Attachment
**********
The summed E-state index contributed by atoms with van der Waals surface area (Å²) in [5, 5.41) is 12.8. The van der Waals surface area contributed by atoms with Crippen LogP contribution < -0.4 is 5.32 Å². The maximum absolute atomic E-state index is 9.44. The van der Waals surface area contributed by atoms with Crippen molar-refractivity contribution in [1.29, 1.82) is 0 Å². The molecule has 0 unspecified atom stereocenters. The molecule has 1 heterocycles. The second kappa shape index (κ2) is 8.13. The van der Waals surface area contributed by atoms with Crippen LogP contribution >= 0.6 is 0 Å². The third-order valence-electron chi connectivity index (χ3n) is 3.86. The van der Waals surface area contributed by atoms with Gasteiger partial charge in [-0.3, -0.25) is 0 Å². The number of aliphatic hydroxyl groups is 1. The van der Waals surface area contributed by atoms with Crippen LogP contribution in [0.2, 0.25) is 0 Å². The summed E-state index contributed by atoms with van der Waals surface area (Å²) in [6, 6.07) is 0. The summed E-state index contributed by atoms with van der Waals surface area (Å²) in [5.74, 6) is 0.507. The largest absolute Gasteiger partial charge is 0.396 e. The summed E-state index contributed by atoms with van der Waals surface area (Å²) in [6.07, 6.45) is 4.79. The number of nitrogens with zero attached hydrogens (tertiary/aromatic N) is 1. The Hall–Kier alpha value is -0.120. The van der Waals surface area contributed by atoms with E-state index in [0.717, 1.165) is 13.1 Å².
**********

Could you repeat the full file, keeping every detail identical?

The summed E-state index contributed by atoms with van der Waals surface area (Å²) in [5, 5.41) is 12.8. The van der Waals surface area contributed by atoms with Crippen LogP contribution < -0.4 is 5.32 Å². The maximum absolute atomic E-state index is 9.44. The van der Waals surface area contributed by atoms with Crippen molar-refractivity contribution in [1.29, 1.82) is 0 Å². The molecule has 0 unspecified atom stereocenters. The molecule has 1 heterocycles. The second kappa shape index (κ2) is 8.13. The van der Waals surface area contributed by atoms with Crippen LogP contribution >= 0.6 is 0 Å². The third-order valence-electron chi connectivity index (χ3n) is 3.86. The van der Waals surface area contributed by atoms with Gasteiger partial charge in [-0.3, -0.25) is 0 Å². The number of aliphatic hydroxyl groups is 1. The van der Waals surface area contributed by atoms with Crippen LogP contribution in [0.2, 0.25) is 0 Å². The summed E-state index contributed by atoms with van der Waals surface area (Å²) in [6, 6.07) is 0. The summed E-state index contributed by atoms with van der Waals surface area (Å²) in [5.74, 6) is 0.507. The largest absolute Gasteiger partial charge is 0.396 e. The summed E-state index contributed by atoms with van der Waals surface area (Å²) in [6.07, 6.45) is 4.79. The number of nitrogens with zero attached hydrogens (tertiary/aromatic N) is 1. The Hall–Kier alpha value is -0.120. The van der Waals surface area contributed by atoms with E-state index in [0.717, 1.165) is 13.1 Å².